Review: Jack Foley | Rating:
DVD SPECIAL FEATURES: Commentary by Alan Parker; Deleted scenes
with optional director's commentary; Making of; The Music of David
Gale; Death In Texas; Alternative poster concepts; Trailers; DVD-ROM
features; Regions 2/4.
ALAN Parker has directed some really taut thrillers in his time,
such as Angel Heart and Mississippi Burning, so the prospect of
a hard-hitting Death Row drama starring Oscar winner, Kevin Spacey,
ought to seem like essential viewing.
Sadly, The Life of David Gale fails to continue the trend, emerging
as an engaging, but ultimately disappointing race-against-time
movie, which largely squanders the efforts of an impressive cast
and promising scenario.
The film begins strongly, as Kate Winslets no-nonsense
reporter, Bitsey Bloom, travels to Death Row to interview inmate,
David Gale (Spacey), about the events which brought him to the
point of execution.
With just three days to go, the story of Gales fall from
grace is then related, via flashback, as Bitsey uncovers how a
brilliant family man went from being a leading anti-capital punishment
campaigner to a drunken adulterer, who murdered his best friend
and fellow activist, Constance Harraway (Laura Linney).
At first sceptical, as all good journalists should be, Bitsey
and trainee reporter, Zack Stemmons (Gabriel Mann), then begin
to find discrepancies in the case against Gale, only to realise
that the clock is ticking down on a potentially innocent mans
Parkers film, while certainly watchable, eventually buckles
under the weight of its own intelligence. It thrives on its ability
to throw red herrings but thinks it is more clever than it actually
is, and is nothing like the message movie it so clearly wants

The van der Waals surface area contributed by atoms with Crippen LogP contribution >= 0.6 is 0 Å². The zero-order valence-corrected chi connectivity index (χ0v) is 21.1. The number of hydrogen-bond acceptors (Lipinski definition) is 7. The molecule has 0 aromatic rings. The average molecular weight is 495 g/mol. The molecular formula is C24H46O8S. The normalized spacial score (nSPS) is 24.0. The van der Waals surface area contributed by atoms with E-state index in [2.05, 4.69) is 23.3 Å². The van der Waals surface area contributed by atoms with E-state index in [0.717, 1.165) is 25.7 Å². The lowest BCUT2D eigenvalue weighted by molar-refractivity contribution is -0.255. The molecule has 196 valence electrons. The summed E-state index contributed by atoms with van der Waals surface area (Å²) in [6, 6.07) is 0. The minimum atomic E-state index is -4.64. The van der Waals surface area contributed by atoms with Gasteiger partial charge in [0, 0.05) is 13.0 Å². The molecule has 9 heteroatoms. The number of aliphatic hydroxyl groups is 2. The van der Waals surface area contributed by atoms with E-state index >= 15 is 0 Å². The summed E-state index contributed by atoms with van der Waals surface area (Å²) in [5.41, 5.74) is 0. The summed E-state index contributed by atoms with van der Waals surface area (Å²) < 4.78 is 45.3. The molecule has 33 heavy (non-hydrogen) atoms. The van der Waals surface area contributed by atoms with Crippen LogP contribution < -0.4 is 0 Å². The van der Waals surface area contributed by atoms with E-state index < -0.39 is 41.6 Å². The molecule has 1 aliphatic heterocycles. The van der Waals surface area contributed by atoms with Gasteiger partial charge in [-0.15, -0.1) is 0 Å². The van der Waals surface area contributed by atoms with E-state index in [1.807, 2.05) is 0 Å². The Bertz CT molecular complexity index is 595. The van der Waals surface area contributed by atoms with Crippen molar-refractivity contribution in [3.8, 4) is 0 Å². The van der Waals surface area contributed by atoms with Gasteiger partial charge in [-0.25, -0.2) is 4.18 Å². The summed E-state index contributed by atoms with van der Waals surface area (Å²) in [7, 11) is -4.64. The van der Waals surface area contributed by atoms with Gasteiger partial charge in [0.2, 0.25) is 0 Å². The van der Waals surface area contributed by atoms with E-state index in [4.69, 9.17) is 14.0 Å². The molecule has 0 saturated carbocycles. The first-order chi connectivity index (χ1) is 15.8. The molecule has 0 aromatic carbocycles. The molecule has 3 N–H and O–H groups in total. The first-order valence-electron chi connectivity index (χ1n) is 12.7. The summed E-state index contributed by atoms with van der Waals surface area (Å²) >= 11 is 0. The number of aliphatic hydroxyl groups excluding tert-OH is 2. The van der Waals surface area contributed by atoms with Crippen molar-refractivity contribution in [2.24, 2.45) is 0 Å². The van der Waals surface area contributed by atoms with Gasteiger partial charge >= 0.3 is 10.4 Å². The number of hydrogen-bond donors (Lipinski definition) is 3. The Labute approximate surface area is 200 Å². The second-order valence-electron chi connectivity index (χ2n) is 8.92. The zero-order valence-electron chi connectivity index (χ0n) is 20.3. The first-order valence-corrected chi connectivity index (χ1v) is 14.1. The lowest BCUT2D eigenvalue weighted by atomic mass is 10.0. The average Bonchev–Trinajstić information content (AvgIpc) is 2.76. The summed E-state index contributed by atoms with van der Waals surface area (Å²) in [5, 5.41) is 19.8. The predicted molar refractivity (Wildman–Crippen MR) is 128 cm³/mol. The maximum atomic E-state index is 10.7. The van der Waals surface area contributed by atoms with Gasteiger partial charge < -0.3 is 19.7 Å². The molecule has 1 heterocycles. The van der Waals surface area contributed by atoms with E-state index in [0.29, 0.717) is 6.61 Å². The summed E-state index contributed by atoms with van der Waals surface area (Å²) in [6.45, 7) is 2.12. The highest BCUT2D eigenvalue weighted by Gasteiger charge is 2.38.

For starters, it suffers from a chronic lack of subtlety, frequently
spelling things out for the audience when it really ought to be
making them work, while the flashbacks, in particular, are accompanied
by some truly shocking editing, which lend proceedings a curiously
The revelations, too, are badly handled, to the detriment of
Winslets character, which reduce her inquisitive hack to
a tearful wreck with all the solving ability of a member of Scooby
Doos Mystery Inc gang. (Audiences will no doubt be laughing,
when they really ought to be gasping with shock).
And Parkers attempts to remain hard-hitting flounder amidst
the stupidity of proceedings, delivering a slap to the face of
audiences, rather than the intended knockout blow.
On the plus side, the likes of Spacey, Linney, Mann and co turn
in decent performances, helping to lend weight to a fairly flimsy
story, while there are enough twists and turns to keep audiences
guessing - if thats what theyre into.
But in terms of provoking any serious debate, Parkers latest
is found to be seriously wanting and only the relative novice
will draw any satisfaction from the supposedly shocking denouement.
This is a major waste of talent.